Introduction: According to the World Health Organization (WHO) and FDI World Dental Federation (FDI), malnutrition and bad oral health are of great concern to global health, especially among the older population. This study aimed to assess the associations between oral health problems ([artificial] teeth problems, chewing problems, and xerostomia) and malnutrition in residents of somatic and psychogeriatric wards in Dutch nursing homes. Methods: Data of the cross-sectional National Prevalence Measurement of Quality of Care study (Landelijke Prevalentiemeting Zorgproblemen study) in the Netherlands were used to evaluate nutritional status and oral health of 3220 residents, aged 65 or older and living in somatic or psychogeriatric wards in Dutch nursing homes. Cox regression was performed to calculate prevalence ratios (PR) of malnutrition among these residents. Results: Of the total study population, 11.7% were malnourished, 28.6% suffered from xerostomia, 25.6% suffered from chewing problems, and 10.1% experienced problems eating due to (artificial) teeth problems. Within somatic wards, 9.0% were malnourished, whereas 13.2% of residents in psychogeriatric wards were malnourished. Increased risk for malnutrition was found among psychogeriatric residents who had problems with eating due to (artificial) teeth problems (PR 1.6, 95% CI 1.1-2.3). Conclusion: Poor oral health, mostly problems with eating due to (artificial) teeth problems, was associated with an almost twofold risk for malnutrition in older residents in Dutch nursing homes and even more so in psychogeriatric residents than in somatic residents.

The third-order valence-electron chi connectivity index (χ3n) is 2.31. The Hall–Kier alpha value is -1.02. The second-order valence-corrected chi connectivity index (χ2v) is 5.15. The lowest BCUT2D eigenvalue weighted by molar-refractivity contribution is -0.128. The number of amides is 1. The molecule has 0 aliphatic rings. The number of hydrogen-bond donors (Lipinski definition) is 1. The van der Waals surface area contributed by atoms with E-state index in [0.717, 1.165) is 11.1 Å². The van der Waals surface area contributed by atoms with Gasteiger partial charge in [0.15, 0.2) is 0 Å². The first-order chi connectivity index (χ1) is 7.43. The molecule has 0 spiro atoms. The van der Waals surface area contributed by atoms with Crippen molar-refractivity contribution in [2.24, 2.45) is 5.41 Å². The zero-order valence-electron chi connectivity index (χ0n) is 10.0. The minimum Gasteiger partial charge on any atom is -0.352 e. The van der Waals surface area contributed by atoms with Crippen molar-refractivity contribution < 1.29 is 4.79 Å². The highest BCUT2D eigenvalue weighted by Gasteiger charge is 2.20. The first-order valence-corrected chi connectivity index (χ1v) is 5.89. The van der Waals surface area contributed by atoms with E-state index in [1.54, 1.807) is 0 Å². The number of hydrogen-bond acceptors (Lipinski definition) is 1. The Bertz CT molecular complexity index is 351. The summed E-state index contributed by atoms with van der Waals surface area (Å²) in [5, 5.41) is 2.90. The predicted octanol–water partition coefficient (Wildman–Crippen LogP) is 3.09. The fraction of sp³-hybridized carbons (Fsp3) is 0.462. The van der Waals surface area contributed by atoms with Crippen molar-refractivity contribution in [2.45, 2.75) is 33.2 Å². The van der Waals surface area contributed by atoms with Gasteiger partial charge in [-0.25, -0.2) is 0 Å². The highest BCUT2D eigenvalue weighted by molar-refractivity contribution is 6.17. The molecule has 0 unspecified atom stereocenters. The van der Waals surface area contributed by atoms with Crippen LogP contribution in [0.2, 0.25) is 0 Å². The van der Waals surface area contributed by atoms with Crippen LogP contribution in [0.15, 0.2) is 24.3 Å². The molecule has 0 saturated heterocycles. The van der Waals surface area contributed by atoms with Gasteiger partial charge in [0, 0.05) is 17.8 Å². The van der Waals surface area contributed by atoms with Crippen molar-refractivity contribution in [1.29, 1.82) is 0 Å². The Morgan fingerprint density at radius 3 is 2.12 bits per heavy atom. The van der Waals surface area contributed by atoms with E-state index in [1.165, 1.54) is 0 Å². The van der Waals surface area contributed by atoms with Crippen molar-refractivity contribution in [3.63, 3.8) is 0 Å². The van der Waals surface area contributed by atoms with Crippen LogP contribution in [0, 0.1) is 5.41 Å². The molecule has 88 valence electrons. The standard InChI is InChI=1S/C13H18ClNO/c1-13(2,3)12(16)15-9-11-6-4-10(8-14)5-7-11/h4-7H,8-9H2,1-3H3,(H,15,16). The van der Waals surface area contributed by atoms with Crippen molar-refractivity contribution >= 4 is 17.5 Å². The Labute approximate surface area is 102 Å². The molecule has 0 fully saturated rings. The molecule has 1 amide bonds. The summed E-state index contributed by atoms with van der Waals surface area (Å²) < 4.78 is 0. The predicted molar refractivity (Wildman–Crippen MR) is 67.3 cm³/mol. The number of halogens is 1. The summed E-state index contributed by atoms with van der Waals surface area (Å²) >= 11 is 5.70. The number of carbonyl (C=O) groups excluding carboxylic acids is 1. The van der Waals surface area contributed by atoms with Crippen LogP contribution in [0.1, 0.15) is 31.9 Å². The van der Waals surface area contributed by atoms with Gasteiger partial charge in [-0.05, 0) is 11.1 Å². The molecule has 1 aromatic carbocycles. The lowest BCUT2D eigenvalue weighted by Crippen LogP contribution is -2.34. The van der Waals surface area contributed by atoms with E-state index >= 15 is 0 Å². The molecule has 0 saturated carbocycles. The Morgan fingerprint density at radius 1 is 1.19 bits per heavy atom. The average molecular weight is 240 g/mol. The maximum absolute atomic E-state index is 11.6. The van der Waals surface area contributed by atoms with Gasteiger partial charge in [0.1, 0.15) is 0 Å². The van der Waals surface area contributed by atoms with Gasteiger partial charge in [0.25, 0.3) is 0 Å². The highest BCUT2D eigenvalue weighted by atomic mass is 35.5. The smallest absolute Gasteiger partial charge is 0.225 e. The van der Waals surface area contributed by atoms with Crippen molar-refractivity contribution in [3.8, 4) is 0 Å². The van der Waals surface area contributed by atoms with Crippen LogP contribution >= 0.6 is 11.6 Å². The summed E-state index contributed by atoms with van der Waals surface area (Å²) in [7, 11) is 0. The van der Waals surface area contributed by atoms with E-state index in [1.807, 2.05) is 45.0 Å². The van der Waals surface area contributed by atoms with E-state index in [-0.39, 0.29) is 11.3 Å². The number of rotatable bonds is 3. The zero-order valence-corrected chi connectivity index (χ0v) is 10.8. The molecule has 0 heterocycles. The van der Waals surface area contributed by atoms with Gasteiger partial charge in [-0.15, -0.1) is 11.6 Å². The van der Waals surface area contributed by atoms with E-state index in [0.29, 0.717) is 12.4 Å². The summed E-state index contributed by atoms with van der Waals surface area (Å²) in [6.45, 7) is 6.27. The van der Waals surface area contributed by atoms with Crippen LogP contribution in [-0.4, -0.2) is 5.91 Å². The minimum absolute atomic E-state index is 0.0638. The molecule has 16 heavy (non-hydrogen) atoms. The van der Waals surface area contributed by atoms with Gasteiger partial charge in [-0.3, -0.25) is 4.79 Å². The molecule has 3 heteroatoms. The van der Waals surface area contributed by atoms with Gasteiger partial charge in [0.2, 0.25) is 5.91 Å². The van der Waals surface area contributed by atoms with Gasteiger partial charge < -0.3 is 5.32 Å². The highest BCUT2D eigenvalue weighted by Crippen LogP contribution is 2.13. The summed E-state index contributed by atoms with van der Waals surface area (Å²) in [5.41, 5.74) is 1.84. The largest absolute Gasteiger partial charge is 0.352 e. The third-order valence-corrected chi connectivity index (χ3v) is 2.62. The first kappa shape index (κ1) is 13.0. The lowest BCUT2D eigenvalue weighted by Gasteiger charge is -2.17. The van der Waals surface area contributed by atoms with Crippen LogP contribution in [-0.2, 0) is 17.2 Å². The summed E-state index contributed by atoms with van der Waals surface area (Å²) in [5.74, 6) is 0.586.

|Journal||Journal of the American Medical Directors Association|
|Early online date||2017|
|Publication status||Published - Nov 2017|
- Oral health